17 Oct 2013 07:56:53 AM
On This Day in MMA History: ‘Just Bleed Guy’ Steals Our Hearts in the Greatest UFC Crowd-Shot of All Time
It was October 17th, 1997 — sixteen years ago today — and the night was just getting started. Behemoth wrestler Mark Kerr entered the Octagon at UFC 15: Collision Course in search of another heavyweight tournament sweep, and his first opponent that evening was a doughy former Army Ranger named Greg Stott, who entered the bout with an NHB record of 0-0, touting a made-up fighting style called “RIP” (which stood for Ranger International Performance, in case you’re curious). Even before the bell rang, you could probably tell that this was going to be one of the ugliest mismatches in MMA history. Fans who were watching the pay-per-view at home settled in to witness the closest thing Americans had to a public execution in the late 20th century.
And then it happened. As Bruce Buffer read the fighter introductions, the UFC production team spotted a diamond in the rough, cutting to a fan in the crowd who wore the letters “UFC” painted green on his forehead, the phrase “JUST BLEED” in bold white on his chest, and what might have been his interpretation of the Nike “swoosh” logo underneath it. He was shirtless, and holding a paper cup full of an unidentified beverage. He began to flex, harder than anyone has ever flexed before. He gnashed his teeth, frothed at the mouth, howled like a rabid wolf. Behind him, Lorenzo Fertitta‘s redneck cousin Cletus Fertitta appeared to puff a doobie.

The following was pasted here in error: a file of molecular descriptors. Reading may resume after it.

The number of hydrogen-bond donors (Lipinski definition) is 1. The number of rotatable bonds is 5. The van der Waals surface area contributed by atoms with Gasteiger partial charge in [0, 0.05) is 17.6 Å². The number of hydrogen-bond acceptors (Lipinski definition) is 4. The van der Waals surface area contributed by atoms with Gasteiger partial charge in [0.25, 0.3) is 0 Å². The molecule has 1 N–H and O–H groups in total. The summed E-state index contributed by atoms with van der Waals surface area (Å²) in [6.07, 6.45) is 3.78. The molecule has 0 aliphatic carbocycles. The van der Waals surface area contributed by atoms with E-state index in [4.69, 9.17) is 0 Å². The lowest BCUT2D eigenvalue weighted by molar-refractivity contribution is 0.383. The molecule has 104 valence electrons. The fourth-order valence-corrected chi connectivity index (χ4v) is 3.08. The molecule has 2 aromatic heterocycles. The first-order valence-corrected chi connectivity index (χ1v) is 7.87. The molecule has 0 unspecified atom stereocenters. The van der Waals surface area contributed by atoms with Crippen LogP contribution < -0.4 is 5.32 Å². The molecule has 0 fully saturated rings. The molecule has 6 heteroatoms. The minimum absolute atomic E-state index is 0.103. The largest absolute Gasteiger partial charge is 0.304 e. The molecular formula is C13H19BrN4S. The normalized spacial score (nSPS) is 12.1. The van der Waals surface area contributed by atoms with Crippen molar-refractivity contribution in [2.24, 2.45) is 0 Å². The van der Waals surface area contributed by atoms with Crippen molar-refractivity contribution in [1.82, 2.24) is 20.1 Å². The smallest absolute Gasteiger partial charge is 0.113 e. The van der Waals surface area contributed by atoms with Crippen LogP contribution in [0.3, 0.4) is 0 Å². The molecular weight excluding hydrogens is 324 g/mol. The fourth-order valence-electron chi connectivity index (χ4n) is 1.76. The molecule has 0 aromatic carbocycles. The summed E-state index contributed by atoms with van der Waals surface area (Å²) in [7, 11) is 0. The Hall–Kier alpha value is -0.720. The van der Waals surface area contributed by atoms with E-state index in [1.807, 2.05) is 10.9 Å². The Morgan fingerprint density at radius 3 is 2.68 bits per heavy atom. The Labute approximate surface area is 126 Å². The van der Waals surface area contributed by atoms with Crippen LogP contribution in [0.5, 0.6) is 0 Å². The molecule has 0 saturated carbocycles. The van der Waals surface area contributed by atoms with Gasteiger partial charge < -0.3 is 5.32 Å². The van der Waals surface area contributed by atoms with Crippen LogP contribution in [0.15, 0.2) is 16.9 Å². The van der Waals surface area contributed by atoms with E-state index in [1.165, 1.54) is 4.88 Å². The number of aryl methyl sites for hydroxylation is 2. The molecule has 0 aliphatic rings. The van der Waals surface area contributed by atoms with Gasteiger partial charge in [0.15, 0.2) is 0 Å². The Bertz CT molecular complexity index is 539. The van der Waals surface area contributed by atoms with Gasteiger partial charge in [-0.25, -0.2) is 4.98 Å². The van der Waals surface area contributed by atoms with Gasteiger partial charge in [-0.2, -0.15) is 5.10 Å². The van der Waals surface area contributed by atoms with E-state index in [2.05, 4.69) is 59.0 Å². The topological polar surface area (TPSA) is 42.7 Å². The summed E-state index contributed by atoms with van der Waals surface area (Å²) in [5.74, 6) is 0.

Among the many fantastic UFC crowd-shots we’ve seen over the years, “Just Bleed Guy” remains the #1 P4P G.O.A.T. And sixteen years later, the sight of JBG hasn’t lost its ability to both amuse and mortify. Just Bleed Guy wasn’t just a clown you could laugh at and forget. He’s still referenced to this day as an embodiment of lunkheaded MMA fandom — a stand-in for the type of UFC viewer who doesn’t care about strategies, scorecards, winners or losers. He wants blood, and blood alone.
Just Bleed Guy’s real name is James Ladner, and he would later do some prison time for an appropriately lunkheaded crime — acting as a fence for stolen farm equipment. Meanwhile, the venue where UFC 15 took place doesn’t even exist anymore; Hurricane Katrina destroyed the Casino Magic Bay St. Louis back in 2005. To me, that detail makes the event even more mythical. UFC 15 is one of the most important UFC events that nobody ever talks about. Here’s why…Read More DIGG THIS